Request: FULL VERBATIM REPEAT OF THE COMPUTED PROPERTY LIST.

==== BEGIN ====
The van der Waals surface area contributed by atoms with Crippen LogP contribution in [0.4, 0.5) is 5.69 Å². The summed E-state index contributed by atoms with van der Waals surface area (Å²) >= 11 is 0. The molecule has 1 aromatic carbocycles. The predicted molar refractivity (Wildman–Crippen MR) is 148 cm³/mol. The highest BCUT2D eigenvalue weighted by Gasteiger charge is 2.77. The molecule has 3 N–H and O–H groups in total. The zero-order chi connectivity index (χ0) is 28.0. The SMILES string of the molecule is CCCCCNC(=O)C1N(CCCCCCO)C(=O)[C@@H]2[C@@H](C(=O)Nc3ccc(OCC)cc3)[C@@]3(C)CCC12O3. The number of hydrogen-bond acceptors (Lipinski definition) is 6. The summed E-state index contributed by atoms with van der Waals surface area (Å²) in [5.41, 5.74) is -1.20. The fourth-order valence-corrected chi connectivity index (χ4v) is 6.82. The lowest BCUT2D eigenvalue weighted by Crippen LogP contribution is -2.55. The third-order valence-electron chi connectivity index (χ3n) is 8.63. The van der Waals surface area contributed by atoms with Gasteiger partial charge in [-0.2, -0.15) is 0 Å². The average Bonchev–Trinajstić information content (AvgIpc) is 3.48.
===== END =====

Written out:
The van der Waals surface area contributed by atoms with Crippen LogP contribution in [0.4, 0.5) is 5.69 Å². The summed E-state index contributed by atoms with van der Waals surface area (Å²) >= 11 is 0. The molecule has 1 aromatic carbocycles. The predicted molar refractivity (Wildman–Crippen MR) is 148 cm³/mol. The highest BCUT2D eigenvalue weighted by Gasteiger charge is 2.77. The molecule has 3 N–H and O–H groups in total. The zero-order chi connectivity index (χ0) is 28.0. The SMILES string of the molecule is CCCCCNC(=O)C1N(CCCCCCO)C(=O)[C@@H]2[C@@H](C(=O)Nc3ccc(OCC)cc3)[C@@]3(C)CCC12O3. The number of hydrogen-bond acceptors (Lipinski definition) is 6. The summed E-state index contributed by atoms with van der Waals surface area (Å²) in [5.41, 5.74) is -1.20. The fourth-order valence-corrected chi connectivity index (χ4v) is 6.82. The lowest BCUT2D eigenvalue weighted by Crippen LogP contribution is -2.55. The third-order valence-electron chi connectivity index (χ3n) is 8.63. The van der Waals surface area contributed by atoms with Gasteiger partial charge in [-0.2, -0.15) is 0 Å². The average Bonchev–Trinajstić information content (AvgIpc) is 3.48.